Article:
Exhaust fumes are twice as deadly as roads, study claims (UK)

More than 5,000 people die prematurely from conditions like lung cancer and heart disease because of emissions, according to the Massachusetts Institute of Technology. Exhaust from aeroplanes cause a further 2,000 deaths annually while emissions from the energy and industrial sectors and pollution originating from Europe bring the overall total up to 19,000 deaths per year in Britain. In contrast official figures state that 1,850 people were killed as a result of road accidents in 2010. Prof Steven Barrett, who led the study, said: "It does appear to be the case that air pollution from road traffic causes more deaths per year than the number who die on the roads. "But those who die from air pollution tend to die about 10 years earlier than they would otherwise, whereas people who die in road traffic accidents might be on average middle aged, so it is likely that road traffic accidents cause more loss of life years overall than air pollution."

American Heart Association develops program to increase cardiac arrest survival

The American Heart Association has developed a program to help more people survive cardiac arrest. During a cardiac arrest, the heart stops beating, and unless it is restarted within minutes, the person usually dies. Mission: Lifeline is expanding to include a cardiac resuscitation program to establish and streamline systems of care for response and treatment to improve survival rates. The program will provide public education and support for coordination among the lay public, public health agencies, legislators and city officials with emergency medical services providers and hospitals to improve care for patients with cardiac arrest. Mission: Lifeline was originally launched in 2007 as a program to improve care for people suffering from ST-elevation myocardial infarction (STEMI) - the deadliest form of heart attack - or damage to heart muscle caused by a blocked blood supply to the heart. The chain of survival for STEMI spans from what bystanders do to help the stricken person, to the actions of EMS and hospital personnel, to post-hospital care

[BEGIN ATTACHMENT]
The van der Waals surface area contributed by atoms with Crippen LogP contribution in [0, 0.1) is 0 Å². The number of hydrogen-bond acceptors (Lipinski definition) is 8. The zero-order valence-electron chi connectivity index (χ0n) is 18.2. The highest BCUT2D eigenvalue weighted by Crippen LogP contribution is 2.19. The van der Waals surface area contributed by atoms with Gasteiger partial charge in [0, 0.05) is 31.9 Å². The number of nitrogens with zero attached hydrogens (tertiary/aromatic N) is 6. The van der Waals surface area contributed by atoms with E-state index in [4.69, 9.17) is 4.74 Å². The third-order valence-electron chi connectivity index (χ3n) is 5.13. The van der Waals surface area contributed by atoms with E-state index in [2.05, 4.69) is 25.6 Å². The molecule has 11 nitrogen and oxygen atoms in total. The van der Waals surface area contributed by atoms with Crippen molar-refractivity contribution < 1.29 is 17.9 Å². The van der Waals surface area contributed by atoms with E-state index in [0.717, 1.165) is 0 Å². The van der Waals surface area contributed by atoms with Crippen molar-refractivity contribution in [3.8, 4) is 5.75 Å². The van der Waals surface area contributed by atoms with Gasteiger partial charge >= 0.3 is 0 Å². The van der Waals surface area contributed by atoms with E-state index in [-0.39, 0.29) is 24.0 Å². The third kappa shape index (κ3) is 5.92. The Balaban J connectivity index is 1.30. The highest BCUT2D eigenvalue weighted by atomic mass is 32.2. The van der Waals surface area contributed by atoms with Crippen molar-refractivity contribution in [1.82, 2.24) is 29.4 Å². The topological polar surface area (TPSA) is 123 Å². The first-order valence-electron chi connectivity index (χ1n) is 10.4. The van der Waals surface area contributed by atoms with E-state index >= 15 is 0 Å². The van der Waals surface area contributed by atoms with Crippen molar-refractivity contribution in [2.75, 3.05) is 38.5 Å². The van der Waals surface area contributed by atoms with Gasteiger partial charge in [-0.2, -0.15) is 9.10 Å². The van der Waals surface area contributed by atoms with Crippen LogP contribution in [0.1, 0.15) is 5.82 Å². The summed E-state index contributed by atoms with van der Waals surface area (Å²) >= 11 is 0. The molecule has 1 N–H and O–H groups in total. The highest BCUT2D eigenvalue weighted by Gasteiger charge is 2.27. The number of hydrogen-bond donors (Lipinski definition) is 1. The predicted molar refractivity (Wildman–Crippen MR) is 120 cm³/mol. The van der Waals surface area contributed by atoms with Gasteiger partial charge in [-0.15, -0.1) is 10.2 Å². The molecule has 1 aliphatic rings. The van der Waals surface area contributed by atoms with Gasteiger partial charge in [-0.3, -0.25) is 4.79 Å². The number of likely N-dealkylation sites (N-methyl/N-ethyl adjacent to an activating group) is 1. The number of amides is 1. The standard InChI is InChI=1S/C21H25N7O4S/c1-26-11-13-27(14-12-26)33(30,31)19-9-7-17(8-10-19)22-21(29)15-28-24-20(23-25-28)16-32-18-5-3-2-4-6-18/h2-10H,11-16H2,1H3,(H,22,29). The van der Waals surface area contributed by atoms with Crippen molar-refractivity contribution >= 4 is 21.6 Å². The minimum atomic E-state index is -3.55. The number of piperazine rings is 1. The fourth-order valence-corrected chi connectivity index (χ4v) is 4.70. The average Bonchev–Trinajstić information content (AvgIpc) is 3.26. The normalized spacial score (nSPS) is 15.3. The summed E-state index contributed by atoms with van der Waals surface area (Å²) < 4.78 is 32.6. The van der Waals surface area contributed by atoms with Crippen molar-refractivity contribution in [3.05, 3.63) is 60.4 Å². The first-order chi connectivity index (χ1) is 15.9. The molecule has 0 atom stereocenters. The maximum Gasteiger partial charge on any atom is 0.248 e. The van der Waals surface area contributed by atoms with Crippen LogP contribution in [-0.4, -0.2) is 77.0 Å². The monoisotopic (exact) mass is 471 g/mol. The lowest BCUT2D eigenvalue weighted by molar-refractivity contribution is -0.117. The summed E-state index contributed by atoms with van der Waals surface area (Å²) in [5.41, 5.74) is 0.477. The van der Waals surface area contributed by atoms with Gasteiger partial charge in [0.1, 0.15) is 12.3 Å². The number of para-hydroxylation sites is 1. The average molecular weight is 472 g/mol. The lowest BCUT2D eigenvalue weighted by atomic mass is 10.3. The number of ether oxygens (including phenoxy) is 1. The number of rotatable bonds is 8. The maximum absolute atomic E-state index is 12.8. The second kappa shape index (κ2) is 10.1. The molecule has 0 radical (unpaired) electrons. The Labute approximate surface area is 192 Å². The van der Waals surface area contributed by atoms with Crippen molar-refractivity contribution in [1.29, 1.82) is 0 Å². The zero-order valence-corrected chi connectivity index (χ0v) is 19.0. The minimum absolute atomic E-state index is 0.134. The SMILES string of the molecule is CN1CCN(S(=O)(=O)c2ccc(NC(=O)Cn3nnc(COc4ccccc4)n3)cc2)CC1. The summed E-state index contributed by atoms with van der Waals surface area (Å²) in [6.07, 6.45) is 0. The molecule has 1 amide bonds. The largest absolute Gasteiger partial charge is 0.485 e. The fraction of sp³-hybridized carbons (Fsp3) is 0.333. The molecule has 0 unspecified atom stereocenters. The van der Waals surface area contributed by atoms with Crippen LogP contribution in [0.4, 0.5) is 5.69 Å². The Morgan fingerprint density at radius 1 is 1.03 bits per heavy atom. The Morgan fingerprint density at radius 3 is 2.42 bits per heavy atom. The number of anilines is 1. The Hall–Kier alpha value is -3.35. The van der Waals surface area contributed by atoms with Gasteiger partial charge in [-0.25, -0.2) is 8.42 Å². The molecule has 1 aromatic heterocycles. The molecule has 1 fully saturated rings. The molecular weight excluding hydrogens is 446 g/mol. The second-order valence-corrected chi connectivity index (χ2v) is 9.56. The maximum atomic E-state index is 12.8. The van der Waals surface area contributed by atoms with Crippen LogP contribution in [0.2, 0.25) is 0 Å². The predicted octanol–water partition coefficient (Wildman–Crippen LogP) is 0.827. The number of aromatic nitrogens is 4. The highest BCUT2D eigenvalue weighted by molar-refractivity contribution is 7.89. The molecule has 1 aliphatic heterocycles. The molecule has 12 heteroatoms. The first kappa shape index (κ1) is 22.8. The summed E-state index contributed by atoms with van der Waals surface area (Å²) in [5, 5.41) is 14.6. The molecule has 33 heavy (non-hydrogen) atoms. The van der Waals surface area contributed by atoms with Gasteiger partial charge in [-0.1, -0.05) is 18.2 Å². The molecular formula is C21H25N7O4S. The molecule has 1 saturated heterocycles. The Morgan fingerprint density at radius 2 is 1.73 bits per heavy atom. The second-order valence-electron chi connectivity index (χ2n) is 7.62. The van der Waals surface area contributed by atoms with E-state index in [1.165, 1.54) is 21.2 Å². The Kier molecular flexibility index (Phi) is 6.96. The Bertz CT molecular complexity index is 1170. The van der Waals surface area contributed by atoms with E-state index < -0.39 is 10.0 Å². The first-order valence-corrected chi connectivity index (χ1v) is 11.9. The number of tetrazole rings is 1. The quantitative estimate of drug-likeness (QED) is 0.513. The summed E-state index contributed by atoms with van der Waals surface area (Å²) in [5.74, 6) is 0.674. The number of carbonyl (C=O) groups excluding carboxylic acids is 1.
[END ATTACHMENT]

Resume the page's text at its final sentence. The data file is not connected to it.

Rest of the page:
Ambulance staff 'can speed up stroke treatment'

Ambulance staff 'can speed up stroke treatment'Treating stroke in specialised ambulances en route to hospital is feasible and could boost the number of patients who receive life-saving therapy, experts believe. Mobile stroke units can halve the time it takes a patient to get clot-busting drugs, a small German trial found. The drugs only work if given within four and a half hours of stroke onset. Since not all patients are suitable candidates, a rapid assessment is critical, The Lancet Neurology reports. Clot-busting drugs (thrombolytics) can be effective if the stroke is caused by a blood clot (the cause in about 80% of cases), but not if it is due to a bleed. The faster an eligible patient receives clot-busting treatment, the better their chances are of surviving and reducing long-term disability